Basics on General Anti Avoidance Rule (GAAR) in India
Basics on General Anti Avoidance Rules (GAAR) in India

What is GAAR?

Each component of the expansion of GAAR will give some idea about it. GAAR is General Anti Avoidance Rule and hence it is an anti-tax avoidance regulation. As the name suggests, it is set of laws aimed at curtailing tax avoidance in general. GAAR is set of rules under the Income Tax Act (under the proposed Direct Tax Code) which empowers the revenue authorities to deny tax benefits transactions or arrangements which do not have any commercial substance or consideration other than achieving the tax benefit.  Thus, in nutshell, we can say that GAAR usually consists of a set of broad rules which are based on general principles to check the potential avoidance of the tax in general.  

What is tax avoidance?

Tax avoidance is deliberate measures to avoid or reduce tax burden by an individual or a company. Tax avoidance, is by and large not defined in taxing statutes. Tax avoidance is, nevertheless, the outcome of actions taken by the assessee, which is not illegal or forbidden by the law as such. The purpose here is to reduce tax burden.


Tax avoidance is legal; but now, large scale revenue loss is occurring due to aggressive tax planning by corporate using avoidance opportunities. Governments in many countries are introducing anti- avoidance rules to check this revenue loss from excessive avoidance.

What is the difference between GAAR and SAAR?

Anti-Avoidance Rules are generally existing in many countries in two categories, viz, general and specific. In the case of the former, the legislation will be GAAR whereas in the case of the latter, the legislation is in the form of Specific Avoidance (SAAR). Special rules are targeted at individual, case by case specific provisions. Legislations with respect to general rules are known as GAAR and legislations with respect to special rules are known as SAAR.

GAAR in India

In India, the GAAR concept was introduced with the DTC Bill on August 2009. Later, a revised discussion paper was released with provisions containing the GAAR under DTC Bill 2010. The bill aimed to introduce the GAAR involving DTC from 1st April 2012 onwards. The GAAR provisions were introduced in the 2012-13 budget by the then Finance Minister Dr. Pranab Mukherjee. But several of its provisions were criticized because of lack of clarity, lack of safeguards and increased scope for subjective authorization by the tax officials.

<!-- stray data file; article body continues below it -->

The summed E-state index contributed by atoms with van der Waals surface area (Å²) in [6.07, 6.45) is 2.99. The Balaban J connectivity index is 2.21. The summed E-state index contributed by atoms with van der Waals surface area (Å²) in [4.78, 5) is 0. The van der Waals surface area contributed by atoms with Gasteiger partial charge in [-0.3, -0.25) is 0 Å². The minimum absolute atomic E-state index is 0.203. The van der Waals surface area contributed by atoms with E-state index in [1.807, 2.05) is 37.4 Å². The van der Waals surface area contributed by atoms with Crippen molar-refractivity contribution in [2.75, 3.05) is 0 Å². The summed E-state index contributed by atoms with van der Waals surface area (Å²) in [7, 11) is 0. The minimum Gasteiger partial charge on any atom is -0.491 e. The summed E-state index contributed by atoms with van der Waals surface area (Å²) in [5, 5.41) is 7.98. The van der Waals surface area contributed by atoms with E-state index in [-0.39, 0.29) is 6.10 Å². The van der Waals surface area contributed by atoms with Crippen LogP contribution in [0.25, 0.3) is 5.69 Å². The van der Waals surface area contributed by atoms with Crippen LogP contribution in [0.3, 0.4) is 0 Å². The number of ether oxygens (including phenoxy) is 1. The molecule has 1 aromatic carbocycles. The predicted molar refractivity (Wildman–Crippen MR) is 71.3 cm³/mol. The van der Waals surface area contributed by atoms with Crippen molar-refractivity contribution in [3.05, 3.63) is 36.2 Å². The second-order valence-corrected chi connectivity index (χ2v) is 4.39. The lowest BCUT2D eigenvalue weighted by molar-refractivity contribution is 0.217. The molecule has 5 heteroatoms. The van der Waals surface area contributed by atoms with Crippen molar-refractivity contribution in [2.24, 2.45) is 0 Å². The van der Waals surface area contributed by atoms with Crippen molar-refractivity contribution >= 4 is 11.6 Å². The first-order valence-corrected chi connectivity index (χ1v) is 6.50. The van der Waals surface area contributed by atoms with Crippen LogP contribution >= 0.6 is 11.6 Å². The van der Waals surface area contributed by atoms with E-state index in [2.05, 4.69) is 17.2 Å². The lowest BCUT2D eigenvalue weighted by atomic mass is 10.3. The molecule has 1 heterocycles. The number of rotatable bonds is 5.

The government subsequently set up a panel under Parthasarathy Shome to review the proposals. The Committee, suggested that the rules be deferred by three years to 2016-17, arguing that more time is needed to create administrative machinery for its implementation and called for intensive training of officials. 

According to the press release by CBDT (Central Board of Direct Taxes), GAAR provisions shall be effective from assessment year 2018-19 onwards, i.e. financial year 2017-18 onwards. The provisions of GAAR are contained in Chapter X-A of the Income Tax Act, 1961. The procedures for application of GAAR and conditions under which it shall not apply, are enumerated in Income-tax Rules, 1962.

What the new GAAR notification says?

GAAR tries to examine imposition of taxes on those types of arrangements that are primarily aimed to avail a tax benefit or those doesn’t have any commercial substance. Similarly, if some good business principles (like bona fide transaction, arm’s length principle etc.) are not followed with tax avoidance objectivities, GAAR will be invoked on such tax payers. The existing GAAR rules (2015) was amended by the CBDT on 22nd 2016. After the amendment, the applicable date of GAAR has been changed to April 1ST 2017.

For Foreign Investors, GAAR would be applicable to only to those who have not taken the benefit of Double Taxation Avoidance Agreements (DTAA).

How GAAR treats Treaty (DTAA)?

Double Taxation Avoidance Treaties (DTAAs) and GAAR are two set of regulations on the matter of tax administration. If GAAR is limited to the boundaries of a tax jurisdiction, treaty goes beyond the boundaries of a country. Hence when there is a conflict between the two, which one will override is a big matter.

As per the new notification, the treaty provisions will override the GAAR except when there is Impermissible Avoidance Arrangements (IAAs).

The CBDT’s press release about the introduction of GAAR and its implication on treaties says two things about the applicability of GAAR on treaties. First, it says that adoption of anti-abuse rules in tax treaties may not be sufficient to address all tax avoidance strategies. Hence, avoidance through DTAAs should be tackled through domestic anti-avoidance rules. Secondly, the press release says that if avoidance is sufficiently addressed by Limitation of Benefits (LoB) provisions in the treaty (DTAA), there is no need to invoke GAAR in such cases.